Many students we see have a much better grasp of the first half of the HSC 4 unit maths course than they do of the second half. This is simply because the content can be quite challenging, and often teachers move quite slowly through the initial sections of the course.

The HSC exams, however, will not make any allowance for this – the spread of questions tends to be relatively even across the sections of the syllabus. This means that many students perform well on the earlier topics but have a poorer grasp of the later ones. They nail Polynomials, Complex Numbers and Integration but struggle with Mechanics and the harder 3-unit questions.

The solution to this is to take responsibility for your learning and move ahead. The best students do not rely on their teacher to cover every topic, but rather work through some of the latter topics ahead of time.

This means that when it comes time to cover these topics in class, they are consolidating their understanding rather than meeting the topic for the very first time.

It also means that these students have more time to practice tackling the kinds of HSC questions that they will eventually have to deal with in their exam.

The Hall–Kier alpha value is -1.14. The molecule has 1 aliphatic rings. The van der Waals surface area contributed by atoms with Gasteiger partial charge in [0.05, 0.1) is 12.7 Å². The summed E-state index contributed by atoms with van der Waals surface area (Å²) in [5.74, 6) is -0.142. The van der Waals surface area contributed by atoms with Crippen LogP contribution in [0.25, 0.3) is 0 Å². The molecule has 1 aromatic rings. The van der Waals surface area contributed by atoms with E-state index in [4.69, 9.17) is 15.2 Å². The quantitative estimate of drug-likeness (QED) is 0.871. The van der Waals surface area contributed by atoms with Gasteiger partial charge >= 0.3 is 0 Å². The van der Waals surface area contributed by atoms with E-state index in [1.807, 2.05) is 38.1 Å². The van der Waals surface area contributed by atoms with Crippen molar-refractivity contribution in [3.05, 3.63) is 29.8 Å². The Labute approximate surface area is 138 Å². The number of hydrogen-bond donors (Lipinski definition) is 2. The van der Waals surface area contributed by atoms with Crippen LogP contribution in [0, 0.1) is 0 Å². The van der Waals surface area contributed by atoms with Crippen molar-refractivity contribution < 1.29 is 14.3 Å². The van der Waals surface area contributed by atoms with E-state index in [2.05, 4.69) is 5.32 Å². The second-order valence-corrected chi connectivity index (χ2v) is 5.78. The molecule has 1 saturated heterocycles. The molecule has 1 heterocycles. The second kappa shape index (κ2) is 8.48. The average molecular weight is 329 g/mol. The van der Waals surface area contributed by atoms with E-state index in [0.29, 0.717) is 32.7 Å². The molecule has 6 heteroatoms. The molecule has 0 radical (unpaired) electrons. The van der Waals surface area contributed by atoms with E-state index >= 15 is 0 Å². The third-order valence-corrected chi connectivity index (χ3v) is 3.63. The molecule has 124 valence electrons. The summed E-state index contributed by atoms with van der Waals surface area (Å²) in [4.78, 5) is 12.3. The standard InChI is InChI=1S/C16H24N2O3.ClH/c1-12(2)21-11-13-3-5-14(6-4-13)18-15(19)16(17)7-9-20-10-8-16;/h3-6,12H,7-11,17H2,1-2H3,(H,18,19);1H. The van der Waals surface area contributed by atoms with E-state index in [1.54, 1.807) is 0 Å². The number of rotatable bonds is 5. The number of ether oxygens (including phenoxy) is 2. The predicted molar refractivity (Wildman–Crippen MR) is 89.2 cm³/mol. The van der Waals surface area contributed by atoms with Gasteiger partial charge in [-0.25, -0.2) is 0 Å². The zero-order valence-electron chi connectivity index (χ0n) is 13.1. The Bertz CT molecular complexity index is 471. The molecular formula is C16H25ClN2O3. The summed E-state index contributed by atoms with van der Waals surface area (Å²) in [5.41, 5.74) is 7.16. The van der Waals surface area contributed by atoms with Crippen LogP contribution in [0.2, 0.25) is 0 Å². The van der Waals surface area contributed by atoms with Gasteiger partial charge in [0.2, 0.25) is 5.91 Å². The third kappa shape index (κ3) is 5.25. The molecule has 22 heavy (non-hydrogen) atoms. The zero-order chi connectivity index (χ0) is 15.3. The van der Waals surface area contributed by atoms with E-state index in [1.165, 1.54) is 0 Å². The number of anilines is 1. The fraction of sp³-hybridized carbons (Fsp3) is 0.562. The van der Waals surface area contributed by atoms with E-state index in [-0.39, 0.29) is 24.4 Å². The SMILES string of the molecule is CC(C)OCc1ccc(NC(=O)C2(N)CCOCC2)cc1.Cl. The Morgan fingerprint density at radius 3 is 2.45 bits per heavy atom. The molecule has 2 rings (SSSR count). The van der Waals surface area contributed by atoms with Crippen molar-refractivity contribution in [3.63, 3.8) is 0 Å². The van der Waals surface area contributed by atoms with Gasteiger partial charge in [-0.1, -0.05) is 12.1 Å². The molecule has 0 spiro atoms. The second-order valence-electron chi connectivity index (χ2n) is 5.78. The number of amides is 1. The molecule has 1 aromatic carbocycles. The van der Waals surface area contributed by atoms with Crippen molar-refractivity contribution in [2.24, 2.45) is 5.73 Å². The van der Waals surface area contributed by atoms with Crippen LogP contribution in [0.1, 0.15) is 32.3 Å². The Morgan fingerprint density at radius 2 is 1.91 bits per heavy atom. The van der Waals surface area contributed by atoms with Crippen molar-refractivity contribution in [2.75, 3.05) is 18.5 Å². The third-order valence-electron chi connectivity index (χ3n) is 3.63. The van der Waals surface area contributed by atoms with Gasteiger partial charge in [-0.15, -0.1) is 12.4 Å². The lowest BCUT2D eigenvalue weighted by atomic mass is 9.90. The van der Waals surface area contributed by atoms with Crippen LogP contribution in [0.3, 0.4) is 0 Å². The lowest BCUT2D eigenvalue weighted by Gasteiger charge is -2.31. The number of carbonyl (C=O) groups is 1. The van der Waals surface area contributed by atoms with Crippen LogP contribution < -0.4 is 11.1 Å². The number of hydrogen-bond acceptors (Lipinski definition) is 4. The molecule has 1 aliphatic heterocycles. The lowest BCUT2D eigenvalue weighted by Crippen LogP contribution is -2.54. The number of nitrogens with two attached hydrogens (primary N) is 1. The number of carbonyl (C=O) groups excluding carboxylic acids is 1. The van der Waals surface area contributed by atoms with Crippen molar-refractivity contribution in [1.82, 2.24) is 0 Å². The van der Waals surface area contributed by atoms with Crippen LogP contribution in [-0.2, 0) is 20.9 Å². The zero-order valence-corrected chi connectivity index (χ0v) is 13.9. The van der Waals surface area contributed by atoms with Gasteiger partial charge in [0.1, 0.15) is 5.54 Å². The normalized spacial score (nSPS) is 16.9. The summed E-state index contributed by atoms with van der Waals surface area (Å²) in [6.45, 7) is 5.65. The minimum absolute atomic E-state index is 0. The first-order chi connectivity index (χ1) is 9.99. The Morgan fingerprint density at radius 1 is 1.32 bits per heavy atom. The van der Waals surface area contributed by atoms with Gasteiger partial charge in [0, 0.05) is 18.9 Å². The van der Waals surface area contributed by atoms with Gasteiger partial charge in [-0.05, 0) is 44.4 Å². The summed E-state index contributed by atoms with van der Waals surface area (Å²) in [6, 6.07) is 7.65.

Our expert Sutherland Shire Maths Tutors can support you with your independent study in your own home or online with amazing results!

Tip #4: Use the internet!

Learning from textbooks and practice solutions is one thing, but in many cases it can feel a bit static or not quite as engaging as it could be. Often textbooks or past papers do not have full solutions to many of their questions.

Places like YouTube are quickly becoming great resources for very accessible and easy-to-follow lessons or examples for many kinds of mathematics. Perhaps you have read the solution to a question but don’t quite follow one step – watchings someone run through the solution while explaining it on YouTube can be incredibly helpful.